Truth be told, the word widget reminds me of a character you would find in a “Gremlins” movie. But during the eTail 2008 conference, held Feb. 12-13 in Palm Desert, Calif., you couldn’t escape predictions about how these small software applications could impact the retail world.
Widgets are interactive applications, ranging from games to news alerts, that can be downloaded onto host sites such as Facebook or iGoogle (Google’s homepage that can be customized and personalized to meet your interests).
First, here’s why widgets may have a place in retail: With social-networking sites on the rise, some retailers such as Circuit City are launching similar sites of their own. But with so many successful and engaging social-networking sites already available, many debate why a consumer would choose to go social on a retailer’s site, especially if a company might be moderating and monitoring their online interactions.
Panelists at the session, “Taking a Deep Dive Into the Future of Community: The Convergence of Retail and Community-Building Online,” said retailers should engage consumers where they are already socializing—and widgets may be their way in.
Pinny Gniwisch, senior VP of marketing at online jeweler
“Since widgets are easy to implement and directly pull content to those who want to receive it, it’s only a matter a time before the industry will further adopt them,” Gniwisch said.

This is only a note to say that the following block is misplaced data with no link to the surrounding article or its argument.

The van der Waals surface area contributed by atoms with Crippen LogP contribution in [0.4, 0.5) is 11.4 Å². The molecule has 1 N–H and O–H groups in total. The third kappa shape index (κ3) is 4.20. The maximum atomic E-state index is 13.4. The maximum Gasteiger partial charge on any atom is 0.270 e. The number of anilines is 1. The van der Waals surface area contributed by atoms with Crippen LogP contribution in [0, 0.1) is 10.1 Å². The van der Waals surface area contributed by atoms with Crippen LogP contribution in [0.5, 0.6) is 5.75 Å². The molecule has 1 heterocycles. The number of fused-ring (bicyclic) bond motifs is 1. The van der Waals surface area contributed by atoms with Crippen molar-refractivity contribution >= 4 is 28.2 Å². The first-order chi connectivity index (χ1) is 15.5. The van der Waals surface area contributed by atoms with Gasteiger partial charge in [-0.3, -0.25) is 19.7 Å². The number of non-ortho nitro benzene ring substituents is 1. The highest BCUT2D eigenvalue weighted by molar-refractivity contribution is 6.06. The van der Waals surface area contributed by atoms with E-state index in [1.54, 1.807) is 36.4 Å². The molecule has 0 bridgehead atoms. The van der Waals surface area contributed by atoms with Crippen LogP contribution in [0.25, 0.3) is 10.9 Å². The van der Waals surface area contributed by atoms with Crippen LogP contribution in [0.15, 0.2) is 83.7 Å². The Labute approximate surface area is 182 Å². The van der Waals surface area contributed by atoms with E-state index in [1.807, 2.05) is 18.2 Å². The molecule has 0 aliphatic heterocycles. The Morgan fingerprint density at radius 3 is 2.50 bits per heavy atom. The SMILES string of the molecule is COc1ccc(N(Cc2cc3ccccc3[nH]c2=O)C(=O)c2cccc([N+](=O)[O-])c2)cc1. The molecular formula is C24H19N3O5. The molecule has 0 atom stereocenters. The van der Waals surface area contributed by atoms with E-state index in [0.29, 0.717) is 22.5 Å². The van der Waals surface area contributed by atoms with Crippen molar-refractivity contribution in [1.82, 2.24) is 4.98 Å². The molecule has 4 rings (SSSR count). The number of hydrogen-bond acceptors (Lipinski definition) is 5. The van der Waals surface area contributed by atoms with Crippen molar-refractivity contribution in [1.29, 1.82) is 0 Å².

With more than 14,000 competing widgets now on Facebook, retailers that want to make an impression in this crowded marketplace need to think creatively.
They can take a lesson from The Lemonade Stand, one of the most fascinating widgets on Facebook. Developed by South Norwalk, Conn.-based Lemonade Inc., the free application contains more than 2 million products from retailers, including Apple, Macy’s, Wal-Mart, Nordstrom, Tiger Direct and Lands’ End, for Facebook members to recommend and share with friends.
The most unique aspect of this widget is that Lemonade Stand owners can make money by sharing in the commission from the sale of products and advertising placements. This gives them more incentive to display products on their Lemonade Stand. (Commissions on product sales vary by retailer, and payouts for specific offers change on a daily basis.)
These Facebook members can also add different retail offers and advertisements to their stand, including free shipping, discounts and seasonal specials. They can also add this widget to their blog or personal Web site.
Rather than tap into existing widgets such as The Lemonade Stand, some retailers are developing their own widgets for sites like Facebook.
For example, Newton, Mass.-based National Jean Co. recently debuted a widget to share photos of celebrities wearing the brands’ jeans. Users can rate the styles and share them with friends. Victoria’s Secret also has a widget, “Which Victoria’s Secret Angel Are You?,” that delivers quizzes about personal style and trends.
Facebook members can do a search for retail-inspired widgets directly on the site or add them to their profile by clicking on their friends’ applications.
These are only a few examples of how retailers are starting to reach and engage with consumers in innovative ways. And if the conference buzz holds true, widget interest and adoption will only grow bigger this year.